Frequently Asked Questions

If you have read this far you are probably giving serious consideration to fostering as a career.

As you realise, it is a huge, life-changing decision and you’ll want to know a lot more about it. Have a think and then get in touch. We will provide further information on anything you need to ask.

Here are some of the most frequently asked questions:

Can I/we foster?
  • Foster Carers need to undergo rigorous training and comprehensive checks such as medicals and police checks-this is a requirement by law.
  • You will also need to have a full UK driving licence and a car; this is for transporting young people to school and contacts etc.
  • Children who are looked after will require their own bedroom; so you must have a spare room available for fostering.
  • You will need to be able to commit to training and recording (support is offered)


I’m a single man, can I foster?
  • Yes, all Foster Carers undergo a thorough assessment
  • Safehouses has a keen matching policy that aims to keep foster carers and young people safe.
  • We wouldn’t refer a young person to you without assessing risk prior to contacting you.
  • There is regular support and supervision for all foster carers-this is what sets us apart from other agencies. 
Do foster carers get paid holidays?
  • Safehouses offers 2 weeks paid respite for Foster Carers, you are effectively paid 54 weeks allowance (subject to child/ren being placed) over a 52 week period.
  • This is a flexible arrangement which enables the Foster Carers to ‘buy-in’ support should it be needed and appropriate.
Am I too old/young to foster?
  • Ideally, Safehouses are looking for families over 30 years of age however, there are other factors such as life experience, training, knowledge and skills that are also taken into account. So please call us to discuss if you are under 30 and are interested in Fostering.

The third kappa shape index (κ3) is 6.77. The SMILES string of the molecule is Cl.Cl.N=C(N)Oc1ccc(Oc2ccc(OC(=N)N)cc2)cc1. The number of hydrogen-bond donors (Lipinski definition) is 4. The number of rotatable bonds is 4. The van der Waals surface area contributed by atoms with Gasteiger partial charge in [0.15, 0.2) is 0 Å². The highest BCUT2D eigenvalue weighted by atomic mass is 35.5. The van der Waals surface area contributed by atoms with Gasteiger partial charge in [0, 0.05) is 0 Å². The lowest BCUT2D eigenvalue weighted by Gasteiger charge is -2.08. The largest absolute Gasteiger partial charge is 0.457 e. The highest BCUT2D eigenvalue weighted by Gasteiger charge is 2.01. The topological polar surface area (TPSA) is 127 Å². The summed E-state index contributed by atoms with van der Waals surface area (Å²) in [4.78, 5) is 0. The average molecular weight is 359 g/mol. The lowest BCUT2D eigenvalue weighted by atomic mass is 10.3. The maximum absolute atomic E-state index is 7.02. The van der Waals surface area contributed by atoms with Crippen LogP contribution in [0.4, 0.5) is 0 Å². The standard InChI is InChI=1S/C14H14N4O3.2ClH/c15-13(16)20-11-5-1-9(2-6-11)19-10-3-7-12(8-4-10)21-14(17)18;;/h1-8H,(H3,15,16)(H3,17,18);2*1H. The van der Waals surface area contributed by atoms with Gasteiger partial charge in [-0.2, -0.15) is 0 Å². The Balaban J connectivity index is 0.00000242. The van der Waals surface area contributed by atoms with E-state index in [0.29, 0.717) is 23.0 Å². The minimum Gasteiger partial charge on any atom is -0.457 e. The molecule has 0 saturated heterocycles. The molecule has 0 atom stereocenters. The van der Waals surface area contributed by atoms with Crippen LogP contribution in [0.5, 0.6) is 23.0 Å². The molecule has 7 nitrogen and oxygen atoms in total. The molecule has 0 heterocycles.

• Safehouses has no upper limit on age however, matching a placement is dependent on being able to meet the young person’s needs which would be discussed at several points on your ‘journey to fostering’. Please feel free to contact us for further discussion.
Will fostering affect my own children?

Yes, fostering is not only ‘a job’ but it is a lifestyle that impacts on the whole family. It is important for you to have discussions with your family and in particular, members of your household if you are considering becoming a Foster Carer.

What if I feel out of my depth?
  • The team at Safehouses are very experienced and able to support you-some of the team have been Foster Carers themselves so can offer sound advice and guidance.
  • Safehouses provides a 3 day preparation course for potential foster carers ‘Skills to foster’. This gives potential carers the opportunity to explore what they can expect when they become Foster Carers, this enables applicants to make an informed choice whether to continue to pursue Fostering.
  • Safehouses has a robust assessment process which further supports and informs applicants during the process.
  • Safehouses are very keen on the ‘matching process’ when referring children to Foster Carers. We believe that if we can get it right at this point this will reduce the risk of a placement breakdown which is a disruption to both the young person and fostering family.
  • Once approved as a Foster Carer you will be allocated your own Supervising Social Worker (SSW). Safehouses provides regular supervision, support and training-the SSW’s have a relatively low caseload so they are able to offer the support needed. In addition there are regular meetings within the team so anyone at the office will have a handle on what is going on. This is something we pride ourselves on and that larger organisations tend not to be able to offer-you are more than ‘just a number’ to us so the service you receive is personal.
  • Safehouses has an out of hours service where support and advice is available 24/7 hours a week 365 days a year so you are never alone should you require assistance.